Assuming it is a regular microwave and not a convection/microwave combo, the major issues are: * Providing adequate air flow through its ventilation grill which is usually located in the rear. (A convection/microwave can get quite hot and have ventilation in other places. In this case I would suggest contacting the manufacturer of the oven for specific requirements.) * Providing adequate structural support so the microwave doesn't end up in the soup :-(. These are HEAVY appliances - cabinetry and/or drywall may not be up to the task. Models designed as over-the-range or combined microwave and exhaust fan units mount via a massive plate fastened securely into the wall structure (screwed directly to the studs, not just the sheetrock!). * Local building codes may specify when and if this approach can be used. So, before doing any demolition, check with your friendly township inspector! There are special (likely highly overpriced) models available for this type of mounting. To use a normal microwave, my recommendation would be to build a shelf rather than a totally sealed, enclosed, conformal cabinet. It can have sides and a top as long as you leave a couple of inches all around. This will result in a microwave oven that is much more easily serviced should the need arise and replaced in the future with a model that is not quite identical. Just make sure it is securely supported - the microwave weighs quite a bit and must endure a fair amount of abuse from heavy casseroles and the inevitable door yanking/slamming!
Microwave ovens are high power appliances. Low cost transformers or international voltage adapters will not work. You will need a heavy and expensive step down or step up transformer which will likely cost as much as a new microwave oven. Sell the oven before you leave and buy a new one at your destination. Furthermore, for microwave ovens in particular, line frequency may make a difference. Due to the way the high voltage power supply works in a microwave oven, the HV capacitor is in series with the magnetron and thus its impedance, which depends on line frequency, affects output power. High voltage transformer core saturation may also be a problem. Even with no load, these may run hot even at the correct line frequency of 60 Hz. So going to 50 Hz would make it worse - perhaps terminally - though this is not likely. * Going from 50 Hz to 60 Hz at the same line voltage may slightly increase output cooking power (and heating of the magnetron). The line voltage could be reduced by a small amount to compensate. * Going from 60 Hz to 50 Hz may slightly decrease output power and possibly increase heating of the HV transformer due to core losses. Using a slightly lower line voltage will reduce the heating but will further decrease the cooking power. The digital clock and timer will likely run slow or fast if the line frequency changes as they usually use the power line for reference. Of course, this may partially make up for your change in output power! :-)
(From Mark Paladino (firstname.lastname@example.org)). Some microwave ovens have a self-test feature. This self-test is usually accessed by pressing a couple of keys on the touch pad. You can usually test things like keys, switches controller etc. Check the manual for any self-test info. Some microwaves have this information tucked in a pocket or hidden somewhere behind panels.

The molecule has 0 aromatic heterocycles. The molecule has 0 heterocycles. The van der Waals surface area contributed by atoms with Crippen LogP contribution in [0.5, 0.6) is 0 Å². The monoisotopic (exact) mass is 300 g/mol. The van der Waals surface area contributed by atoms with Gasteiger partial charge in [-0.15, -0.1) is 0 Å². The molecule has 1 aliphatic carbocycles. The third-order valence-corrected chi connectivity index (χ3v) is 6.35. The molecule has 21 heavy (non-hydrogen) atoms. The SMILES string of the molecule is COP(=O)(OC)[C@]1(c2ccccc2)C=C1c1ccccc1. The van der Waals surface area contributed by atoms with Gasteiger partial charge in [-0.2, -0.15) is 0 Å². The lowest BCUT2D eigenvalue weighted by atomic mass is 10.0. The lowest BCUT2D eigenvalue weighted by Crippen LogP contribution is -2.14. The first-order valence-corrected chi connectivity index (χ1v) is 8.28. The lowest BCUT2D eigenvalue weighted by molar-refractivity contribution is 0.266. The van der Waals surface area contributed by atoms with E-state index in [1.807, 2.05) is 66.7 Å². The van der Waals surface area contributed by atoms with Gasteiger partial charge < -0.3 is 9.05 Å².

While the vast majority of microwave ovens - perhaps every single one you will ever see - use minor variations on the tried and trusted half wave doubler circuit, a few models have been designed using solid state high frequency inverters - in many ways similar to the deflection/HV flyback power supply of a TV or monitor. A typical circuit (from a Sharp microwave oven) uses full wave rectified but mostly unfiltered pulsating DC as the power to a large ferrite inverter transformer which sort of looks like a flyback on steroids. This means that the microwave output is pulsing at both 60 Hz and the frequency of the inverter! Bridge Rectifier Inverter Transformer Magnetron o H o----+---|>|------+--------+-------+ |:| +--------------------------+ ~| |+ _|_ Drive )|:|( Filament 1T #18 | +---|<|---+ | --- 25T )|:| +--------------+------+ | 115 VAC | | | #12 )|:| HV Cap | +-|----|-+ +---|>|---|--+ +-------+ |:| +-------||-----+ | |_ _| | | | | |:|( .018 uF | | \/ | N o----+---|<|---+ Drive |/ C |:|( 2,400 V __|__ | ___ | ~ |- o---| Chopper |:|( HV _\_/_ +----|:--+ (Interlocks and | |\ E |:|( 250T | HV |'--> fuses/protectors | | |:|( #26 Sense | diode | uWaves not shown) +-----------+ |:| +--+---/\/\----+---------+ o | 1.2 _|_ (Except for filament, # turns estimated) o H1 - Chassis Ground The chopper transistor is marked: Mitsubishi, QM50HJ-H, 01AA2. It is a LARGE NPN type on a LARGE heatsink :-). Note the similarity between the normal half wave doubler circuit and this output configuration! Base drive to the chopper transistor is provided by some relatively complex control circuitry using two additional sets of windings on the inverter transformer (not shown) for feedback and other functions in addition to current monitoring via the 'Sense' resistor in the transformer return. It is not known whether power levels in this over were set by the normal long cycle pulse width modulation or by control over a much shorter time scale. However, since the filament of the magnetron is powered from the same transformer as the HV - just as in a 'normal' microwave oven, this may not be very effective. Compared to the simplicity of the common half wave doubler, it isn't at all surprising why these never caught on (what is diagramed above includes perhaps 1/10th the actual number of components in a typical inverter module). Except for obvious problems like a tired fuse, component level troubleshooting and repair would be too time consuming. Furthermore, as with a switchmode power supply (which is what these really are) there could be multiple faults which would result in immediate failure or long term reliability problems if all bad parts were not located. Schematics are not likely available either. And, a replacement module would likely cost as much as a new oven! This is simply a situation where a high tech solution was doomed from the start. The high frequency inverter approach would not seem to provide any important benefits in terms of functionality or efficiency yet created many more possibly opportunities for failure. The one major advantage - reduced weight - is irrelevant in a microwave oven. Perhaps, this was yet another situation where the Marketing department needed something new and improved!